We are very focused on 'mental health' in today's world. People are lonely. People feel disconnected. Many feel unsupported from within their own communities, especially grieving people. I felt more alone in the world than ever when my baby daughter died. The loneliness, at times, felt as unbearable as the grief.
Loneliness is an emotional experience. So is grief. Anger. Disappointment. Abandonment. Fear. Rage. Terror. Ennui. Jealousy. Shame. Guilt. Envy. Resentment. Contempt. Emotions often affect our thought processes and our health. The reverse is also true. There is a relationship, a kind of dance, between emotions and our mental and physical - even our social - wellbeing.
For example, there are many studies demonstrating the ill-effects of loneliness on health outcomes and states of the mind, not just in humans but also in animals. This ties back into grief. Studies do show that the bereaved often experience poor health outcomes; few studies explore the etiology of those poor outcomes deeply.
Given all these things then, I'm so confused as to why we rarely hear about emotional wellbeing and health. So here's my Emotional Self-Care List for Grievers:
1. Surround yourself with others who embody compassion. Take a break from judgmental jerks.
2. Spend some time alone feeling what you feel. Get to know your emotions, slowly if its too scary.
3. Once you feel like you know what you feel, express yourself, whether through music, art, dance, drumming, chanting, building, or creating, find a way to externalize what your feeling deep inside. Let it move.
4. Talk to a trusted person who is an excellent listener. This could be a counselor, faith leader, friend, neighbor, family member, or an animal. Just narrate your emotional experience with someone you can trust. One of my my trusted 'persons' is my horse Chemakoh.
5. Practice creating space in your life for all your emotional experience. Notice any self-judgment. Let the self-judgment move when you feel ready.
6. Use a the natural world, a great teacher of life and loss, as a proxy to understand your emotions. For example, get out into nature and look for metaphors that mirror your own inner state: the sharp edges of rocks may represent your own sharp edges of grief. Or, a flower growing next to a cactus might symbolize the pain and beauty that sometimes live in close proximity.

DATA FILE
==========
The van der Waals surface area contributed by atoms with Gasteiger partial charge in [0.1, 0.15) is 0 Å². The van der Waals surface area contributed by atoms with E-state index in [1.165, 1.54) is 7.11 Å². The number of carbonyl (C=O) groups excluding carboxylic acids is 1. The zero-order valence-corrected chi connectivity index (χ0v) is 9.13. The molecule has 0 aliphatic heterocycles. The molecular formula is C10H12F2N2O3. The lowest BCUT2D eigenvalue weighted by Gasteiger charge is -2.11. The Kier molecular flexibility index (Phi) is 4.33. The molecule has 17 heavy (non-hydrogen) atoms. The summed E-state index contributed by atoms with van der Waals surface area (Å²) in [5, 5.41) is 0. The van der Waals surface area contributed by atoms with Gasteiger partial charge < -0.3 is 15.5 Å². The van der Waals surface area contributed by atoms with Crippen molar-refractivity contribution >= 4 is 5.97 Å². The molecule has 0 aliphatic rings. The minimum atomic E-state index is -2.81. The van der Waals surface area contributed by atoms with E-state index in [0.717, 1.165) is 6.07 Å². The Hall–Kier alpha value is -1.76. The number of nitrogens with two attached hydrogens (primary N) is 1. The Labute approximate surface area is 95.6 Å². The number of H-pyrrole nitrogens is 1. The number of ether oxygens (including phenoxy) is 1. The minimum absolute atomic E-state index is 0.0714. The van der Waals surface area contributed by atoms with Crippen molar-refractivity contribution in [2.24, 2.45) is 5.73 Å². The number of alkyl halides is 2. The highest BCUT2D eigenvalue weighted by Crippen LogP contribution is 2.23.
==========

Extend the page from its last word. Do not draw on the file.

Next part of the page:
7. When you're feeling overwhelmed, rest your emotional body. Put down the backpack, sit on a cool rock under the shade of a giant oak tree, and rest. When you feel ready again, begin your practice. Pick up your emotional backpack and keep practicing until your next rest.
8. Write your emotions. Focus less on what you did, who you saw, and where you went for the day. Focus more on how you felt. Notice when you're using the same words repeatedly and see if you can, even with the help of a dictionary/thesaurus, find novel ways to describe the emotions you felt that day. The writing needn't be more than a sentence or two.
9. Give grief, especially, space in your life. That may mean cordoning off time for grief; even scheduling a time and date with grief. Grief isn't your enemy. That the person you love most in the world died is the enemy. Grief is merely how you feel in response to the worst day of your life.
10. It's also okay to feel other emotions when and if they come naturally, and for many they will. Slowly, you may start to feel moments of connection. Confidence. Hopefulness. Contentment. You may laugh and have momentary joy. These emotions too are normal and so are feelings of both relief for them or even self-doubt for having them.
One thing I learned within the first year after Cheyenne's death: Taking care of my emotional health today ensures better physical and mental health tomorrow.
I hope this helps promote better caring for our emotions as grievers. And, for (yet) non grievers I hope it promotes being emotionally supportive to those in grief.
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